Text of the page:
Motorcraft Platinum spark plugs after 132,000 miles

Discussion in '3rd Gen - 2007 - 2017' started by 762mm, Sep 12, 2019.

  1. TobyU

    TobyU Full Access Members

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    I'll pass on manufacturers with "lifetime" plugs..of course the lifetime of the newer engines won't be 250-300K like the old ones we were accustomed to for over 20 years!

    Even the 100K mile plugs and tune up was way to far.
    Coils, wires, and especially boots start to misfire near 100K often plus there is plenty of crap that works it way down into there that I want to blow out before it gets too far past 100K or so.
    Local parts stores are starting to rip people off badly on many parts. They don't seem to realize volume at lower prices would be better than sales continuing to dwindle at higher prices and profit margin. They keep digging their own grave. Eventually there will be an Amazon Auto Parts retail store or you will be able to go to dist center to pick up or have them to your house in less than 2 hrs as they do many places already.

    I have no issue with Autolite platinum or Motorcraft platinum plugs that I get locally for under $3 each.
     
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  2. 762mm

    762mm Full Access Members

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    Thanks for the extra info, I fully agree on all counts.

    Although mine is not misfiring and runs smooth, I'm thinking of dropping $300 for a set of new Motorcraft coils to improve my bad MPG if the MAF / throttle body clean doesn't help. I'm 90% certain I have the original coils in there at 132k miles.

    Thoughts?
     
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  3. MrSticker

    MrSticker Full Access Members

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    A lot of the people on here say don't replace COPS unless failing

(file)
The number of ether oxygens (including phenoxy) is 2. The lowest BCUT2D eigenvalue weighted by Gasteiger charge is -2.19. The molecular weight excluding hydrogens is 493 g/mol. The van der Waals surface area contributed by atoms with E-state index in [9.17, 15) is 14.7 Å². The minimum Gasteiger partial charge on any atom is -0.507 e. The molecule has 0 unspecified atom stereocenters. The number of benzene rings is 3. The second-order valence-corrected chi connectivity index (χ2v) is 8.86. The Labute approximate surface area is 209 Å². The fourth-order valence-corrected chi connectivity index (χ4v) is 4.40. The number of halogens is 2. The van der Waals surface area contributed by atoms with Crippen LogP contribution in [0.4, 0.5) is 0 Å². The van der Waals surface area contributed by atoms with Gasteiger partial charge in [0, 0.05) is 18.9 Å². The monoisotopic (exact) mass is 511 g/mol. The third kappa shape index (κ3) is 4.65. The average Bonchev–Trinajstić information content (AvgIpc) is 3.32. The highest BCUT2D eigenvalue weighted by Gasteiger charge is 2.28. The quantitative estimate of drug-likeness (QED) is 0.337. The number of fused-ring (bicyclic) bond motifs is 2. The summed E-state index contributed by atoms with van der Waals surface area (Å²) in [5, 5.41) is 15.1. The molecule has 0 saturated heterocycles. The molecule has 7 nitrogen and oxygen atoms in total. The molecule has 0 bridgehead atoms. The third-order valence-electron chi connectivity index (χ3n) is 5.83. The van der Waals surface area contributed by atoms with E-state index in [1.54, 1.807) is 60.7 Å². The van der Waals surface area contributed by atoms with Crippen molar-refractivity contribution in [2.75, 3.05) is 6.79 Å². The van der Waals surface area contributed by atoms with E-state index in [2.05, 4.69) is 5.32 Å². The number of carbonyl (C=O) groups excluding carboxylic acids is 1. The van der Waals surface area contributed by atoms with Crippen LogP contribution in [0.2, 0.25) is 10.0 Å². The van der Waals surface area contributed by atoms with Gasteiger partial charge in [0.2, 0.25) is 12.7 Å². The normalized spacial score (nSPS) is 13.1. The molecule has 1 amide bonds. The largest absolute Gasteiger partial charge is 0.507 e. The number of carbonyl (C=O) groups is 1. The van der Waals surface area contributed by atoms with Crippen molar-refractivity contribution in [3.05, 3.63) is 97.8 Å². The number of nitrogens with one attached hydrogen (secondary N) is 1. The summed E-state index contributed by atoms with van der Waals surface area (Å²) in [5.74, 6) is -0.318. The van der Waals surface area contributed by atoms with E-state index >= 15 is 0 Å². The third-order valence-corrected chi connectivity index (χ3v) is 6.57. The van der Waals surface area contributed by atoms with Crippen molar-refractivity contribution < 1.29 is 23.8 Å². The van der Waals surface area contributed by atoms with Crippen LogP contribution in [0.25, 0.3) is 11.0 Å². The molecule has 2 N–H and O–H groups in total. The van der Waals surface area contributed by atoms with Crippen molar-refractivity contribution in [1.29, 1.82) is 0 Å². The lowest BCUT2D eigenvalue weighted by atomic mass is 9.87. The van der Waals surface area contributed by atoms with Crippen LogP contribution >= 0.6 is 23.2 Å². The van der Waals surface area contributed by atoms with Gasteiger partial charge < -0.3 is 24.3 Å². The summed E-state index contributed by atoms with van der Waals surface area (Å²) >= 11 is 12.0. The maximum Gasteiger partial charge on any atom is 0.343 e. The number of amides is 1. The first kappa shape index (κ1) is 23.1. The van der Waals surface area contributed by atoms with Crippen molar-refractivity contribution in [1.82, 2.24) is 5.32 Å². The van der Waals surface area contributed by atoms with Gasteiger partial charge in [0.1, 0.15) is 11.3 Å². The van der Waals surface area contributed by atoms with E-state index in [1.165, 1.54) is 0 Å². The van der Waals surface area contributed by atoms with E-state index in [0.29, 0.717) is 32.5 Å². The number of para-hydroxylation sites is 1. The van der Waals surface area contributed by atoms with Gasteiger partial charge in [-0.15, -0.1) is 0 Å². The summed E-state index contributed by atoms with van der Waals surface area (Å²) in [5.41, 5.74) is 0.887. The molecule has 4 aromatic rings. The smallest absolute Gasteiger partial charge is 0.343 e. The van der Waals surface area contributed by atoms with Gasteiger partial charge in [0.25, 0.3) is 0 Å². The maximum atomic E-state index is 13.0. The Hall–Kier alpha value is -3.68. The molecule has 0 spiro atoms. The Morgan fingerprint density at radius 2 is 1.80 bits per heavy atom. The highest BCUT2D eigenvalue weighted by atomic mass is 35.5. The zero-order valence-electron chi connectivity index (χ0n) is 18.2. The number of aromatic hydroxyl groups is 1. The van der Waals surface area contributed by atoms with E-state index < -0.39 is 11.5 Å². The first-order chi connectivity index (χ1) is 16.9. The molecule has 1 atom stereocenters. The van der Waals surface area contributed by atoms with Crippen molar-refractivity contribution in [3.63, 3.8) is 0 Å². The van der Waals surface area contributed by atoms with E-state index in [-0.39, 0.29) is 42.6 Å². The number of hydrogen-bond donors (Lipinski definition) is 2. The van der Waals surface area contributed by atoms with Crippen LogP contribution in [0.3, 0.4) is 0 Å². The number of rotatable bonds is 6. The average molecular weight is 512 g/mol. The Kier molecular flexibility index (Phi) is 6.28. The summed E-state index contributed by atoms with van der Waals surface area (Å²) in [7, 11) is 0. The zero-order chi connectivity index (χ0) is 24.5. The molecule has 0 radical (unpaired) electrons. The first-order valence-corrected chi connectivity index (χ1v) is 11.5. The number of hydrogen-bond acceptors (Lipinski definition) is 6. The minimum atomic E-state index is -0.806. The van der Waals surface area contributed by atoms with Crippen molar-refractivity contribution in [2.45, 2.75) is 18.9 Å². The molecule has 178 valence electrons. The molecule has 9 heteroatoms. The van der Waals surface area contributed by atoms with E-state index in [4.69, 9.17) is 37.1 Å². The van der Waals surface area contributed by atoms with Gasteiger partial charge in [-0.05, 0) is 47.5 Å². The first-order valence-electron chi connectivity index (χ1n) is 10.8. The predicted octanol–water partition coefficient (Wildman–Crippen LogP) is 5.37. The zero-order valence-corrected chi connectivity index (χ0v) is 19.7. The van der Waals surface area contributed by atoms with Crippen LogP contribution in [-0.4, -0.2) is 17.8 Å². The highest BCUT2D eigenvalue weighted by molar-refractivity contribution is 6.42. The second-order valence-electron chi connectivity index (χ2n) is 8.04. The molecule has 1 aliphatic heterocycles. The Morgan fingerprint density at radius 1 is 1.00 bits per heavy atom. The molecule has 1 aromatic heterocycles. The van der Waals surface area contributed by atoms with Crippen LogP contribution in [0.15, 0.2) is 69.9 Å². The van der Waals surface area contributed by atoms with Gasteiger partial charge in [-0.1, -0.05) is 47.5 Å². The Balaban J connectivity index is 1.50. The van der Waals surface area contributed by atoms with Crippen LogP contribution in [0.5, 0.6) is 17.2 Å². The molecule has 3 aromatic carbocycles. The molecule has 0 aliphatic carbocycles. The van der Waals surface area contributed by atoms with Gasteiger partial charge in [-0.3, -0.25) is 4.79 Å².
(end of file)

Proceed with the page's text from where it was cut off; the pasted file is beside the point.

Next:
and if you do --> buy Motorcraft, not el cheapo brand
    but boots can be replaced and not a bad idea (I think) with dielectric grease

    I like the tip about blowing clean before plug removal
     
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  4. Trainmaster

    Trainmaster Old School Member

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    Coils are either good or they are bad. Replacing a coil that works is wasting money. I've had original coils in motors with 250K miles on them. They aren't a service item. i replace boots with plugs. The Ford boots are more costly than Chinese' Dina-Dragon brand, but here is where you'll get the carbon trails that cause misfires. They usually look pretty nasty after about 100K miles anyway.
     
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  5. 762mm

    762mm Full Access Members

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    Thanks for the tips on the coils. I'm no Triton expert, but the boots looked really good when I removed them. They were not deformed, were easy to remove and went back in beautifully, with a bit of dielectric grease at the plug end.

    The engine does sound much better now, I have to say. I thought I had a phaser tick before when engine was warm, but I don't hear it anymore after the spark plug job. I'm hoping it will remain so (knock on wood!).